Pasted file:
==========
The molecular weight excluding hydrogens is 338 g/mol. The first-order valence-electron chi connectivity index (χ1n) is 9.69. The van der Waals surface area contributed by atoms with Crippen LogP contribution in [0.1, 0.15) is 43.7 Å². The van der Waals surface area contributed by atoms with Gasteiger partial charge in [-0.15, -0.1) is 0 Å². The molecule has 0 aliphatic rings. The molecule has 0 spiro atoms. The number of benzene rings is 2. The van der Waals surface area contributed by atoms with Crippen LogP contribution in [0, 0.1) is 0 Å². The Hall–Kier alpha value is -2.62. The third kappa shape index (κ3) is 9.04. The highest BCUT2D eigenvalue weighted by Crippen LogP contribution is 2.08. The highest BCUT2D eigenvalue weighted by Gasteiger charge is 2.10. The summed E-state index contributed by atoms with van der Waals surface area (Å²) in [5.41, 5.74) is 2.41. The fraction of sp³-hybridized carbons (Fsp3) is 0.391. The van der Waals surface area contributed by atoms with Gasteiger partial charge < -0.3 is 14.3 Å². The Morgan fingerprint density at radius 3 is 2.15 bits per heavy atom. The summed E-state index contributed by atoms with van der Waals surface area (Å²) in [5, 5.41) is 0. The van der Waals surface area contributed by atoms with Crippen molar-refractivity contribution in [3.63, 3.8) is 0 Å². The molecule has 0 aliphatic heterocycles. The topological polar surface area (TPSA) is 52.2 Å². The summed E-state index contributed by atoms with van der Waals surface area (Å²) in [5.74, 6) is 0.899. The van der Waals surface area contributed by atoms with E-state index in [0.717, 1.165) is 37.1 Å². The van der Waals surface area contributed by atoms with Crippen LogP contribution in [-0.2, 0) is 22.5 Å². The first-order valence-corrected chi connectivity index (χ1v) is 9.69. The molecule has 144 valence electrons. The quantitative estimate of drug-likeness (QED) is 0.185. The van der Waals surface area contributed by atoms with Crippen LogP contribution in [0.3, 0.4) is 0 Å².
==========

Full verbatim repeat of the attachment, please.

The molecular weight excluding hydrogens is 338 g/mol. The first-order valence-electron chi connectivity index (χ1n) is 9.69. The van der Waals surface area contributed by atoms with Crippen LogP contribution in [0.1, 0.15) is 43.7 Å². The van der Waals surface area contributed by atoms with Gasteiger partial charge in [-0.15, -0.1) is 0 Å². The molecule has 0 aliphatic rings. The molecule has 0 spiro atoms. The number of benzene rings is 2. The van der Waals surface area contributed by atoms with Crippen LogP contribution in [0, 0.1) is 0 Å². The Hall–Kier alpha value is -2.62. The third kappa shape index (κ3) is 9.04. The highest BCUT2D eigenvalue weighted by Crippen LogP contribution is 2.08. The highest BCUT2D eigenvalue weighted by Gasteiger charge is 2.10. The summed E-state index contributed by atoms with van der Waals surface area (Å²) in [5.41, 5.74) is 2.41. The fraction of sp³-hybridized carbons (Fsp3) is 0.391. The van der Waals surface area contributed by atoms with Gasteiger partial charge < -0.3 is 14.3 Å². The Morgan fingerprint density at radius 3 is 2.15 bits per heavy atom. The summed E-state index contributed by atoms with van der Waals surface area (Å²) in [5, 5.41) is 0. The van der Waals surface area contributed by atoms with Crippen molar-refractivity contribution in [3.63, 3.8) is 0 Å². The molecule has 0 aliphatic heterocycles. The topological polar surface area (TPSA) is 52.2 Å². The summed E-state index contributed by atoms with van der Waals surface area (Å²) in [5.74, 6) is 0.899. The van der Waals surface area contributed by atoms with E-state index in [0.717, 1.165) is 37.1 Å². The van der Waals surface area contributed by atoms with Crippen LogP contribution in [-0.2, 0) is 22.5 Å². The first-order valence-corrected chi connectivity index (χ1v) is 9.69. The molecule has 144 valence electrons. The quantitative estimate of drug-likeness (QED) is 0.185. The van der Waals surface area contributed by atoms with Crippen LogP contribution in [0.3, 0.4) is 0 Å².